It’s never good to hear bad news about notable people from the past. I’m not fond of the Cleveland Browns by any means, but this story about former quarterback Bernie Kosar filing for bankruptcy isn’t one I expected.

On Civil Rights Baseball Weekend
As I mentioned last week, MLB’s Civil Rights game and festivities were held in Cincinnati. Attending were honorees Hank Aaron, Muhammad Ali, & Bill Cosby; Major league greats Frank Robinson, Tony Perez, and Ernie Banks; as did the first African-American Cincinnati Red Chuck Harmon; Negro League players Charlie Whip Davis, Don Johnson, Tom Turner, and Ron Bunny Warren; as did former player Harold Reynolds, singer BeBe Winnans, Sugar Ray Leonard, CNN’s Soledad O’Brien, and President Bill Clinton; as did the Reds Hall of Fame with their display honoring the Negro Leagues; as did the National Underground Railroad Freedom Center (located nearby the stadium) acting as an event host and also having a Negro League exhibit; as did local celebrities, plus I’m sure a few others that I don’t know.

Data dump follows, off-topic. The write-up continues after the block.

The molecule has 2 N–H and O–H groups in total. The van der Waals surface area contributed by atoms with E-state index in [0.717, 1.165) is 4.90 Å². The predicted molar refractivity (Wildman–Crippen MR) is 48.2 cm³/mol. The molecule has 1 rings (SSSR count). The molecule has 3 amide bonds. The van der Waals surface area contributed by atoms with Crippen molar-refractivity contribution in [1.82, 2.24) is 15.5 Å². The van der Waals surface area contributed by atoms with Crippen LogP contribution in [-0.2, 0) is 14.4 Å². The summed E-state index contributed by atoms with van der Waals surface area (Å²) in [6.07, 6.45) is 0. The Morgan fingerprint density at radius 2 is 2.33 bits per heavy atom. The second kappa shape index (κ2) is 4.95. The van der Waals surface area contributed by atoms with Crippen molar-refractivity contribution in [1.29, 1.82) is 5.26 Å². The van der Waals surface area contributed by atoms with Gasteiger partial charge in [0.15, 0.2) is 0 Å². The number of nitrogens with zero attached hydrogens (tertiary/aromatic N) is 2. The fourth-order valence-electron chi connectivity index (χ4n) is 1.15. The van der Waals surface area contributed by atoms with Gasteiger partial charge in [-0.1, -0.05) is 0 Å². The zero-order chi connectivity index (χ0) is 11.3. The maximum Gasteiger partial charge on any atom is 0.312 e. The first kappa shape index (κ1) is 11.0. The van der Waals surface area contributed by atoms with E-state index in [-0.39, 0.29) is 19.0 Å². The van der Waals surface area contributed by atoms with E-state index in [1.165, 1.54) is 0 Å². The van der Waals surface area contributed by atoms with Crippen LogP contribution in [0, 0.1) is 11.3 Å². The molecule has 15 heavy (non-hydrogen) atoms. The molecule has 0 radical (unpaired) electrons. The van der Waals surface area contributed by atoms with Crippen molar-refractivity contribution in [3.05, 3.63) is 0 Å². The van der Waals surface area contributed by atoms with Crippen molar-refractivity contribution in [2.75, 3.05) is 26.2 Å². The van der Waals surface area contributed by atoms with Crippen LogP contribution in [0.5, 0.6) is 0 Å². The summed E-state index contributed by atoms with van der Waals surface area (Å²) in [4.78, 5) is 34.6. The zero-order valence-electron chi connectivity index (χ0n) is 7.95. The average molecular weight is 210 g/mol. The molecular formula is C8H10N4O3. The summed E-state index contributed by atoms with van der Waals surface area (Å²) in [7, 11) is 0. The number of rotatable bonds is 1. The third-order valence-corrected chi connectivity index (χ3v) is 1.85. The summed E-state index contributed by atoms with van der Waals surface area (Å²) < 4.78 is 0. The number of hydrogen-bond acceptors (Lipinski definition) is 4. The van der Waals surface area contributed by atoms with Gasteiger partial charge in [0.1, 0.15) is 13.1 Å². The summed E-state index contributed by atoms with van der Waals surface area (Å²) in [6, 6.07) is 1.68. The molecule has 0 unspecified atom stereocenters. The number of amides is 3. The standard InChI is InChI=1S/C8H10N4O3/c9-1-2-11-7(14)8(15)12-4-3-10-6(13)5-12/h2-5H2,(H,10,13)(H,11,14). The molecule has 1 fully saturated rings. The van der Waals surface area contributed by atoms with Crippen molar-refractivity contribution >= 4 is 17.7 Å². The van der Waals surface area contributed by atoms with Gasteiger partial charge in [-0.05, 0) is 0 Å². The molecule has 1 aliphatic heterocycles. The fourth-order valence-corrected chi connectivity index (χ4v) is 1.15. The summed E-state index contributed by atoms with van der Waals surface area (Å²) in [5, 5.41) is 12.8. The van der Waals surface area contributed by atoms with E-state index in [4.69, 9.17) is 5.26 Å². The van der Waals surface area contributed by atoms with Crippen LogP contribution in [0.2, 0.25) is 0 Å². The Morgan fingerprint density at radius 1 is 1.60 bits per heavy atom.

I also discovered that the San Diego Padres honored a group of Negro League players during pregame ceremonies on the same day. Good for the Padres and hopefully other teams would do the same in the future. On the other hand, they had the chance. Seems the Padres front office was the only one to tap into MLB’s promotion. Well done Padres on demonstrating one aspect of the weekend’s intent.

On the Reds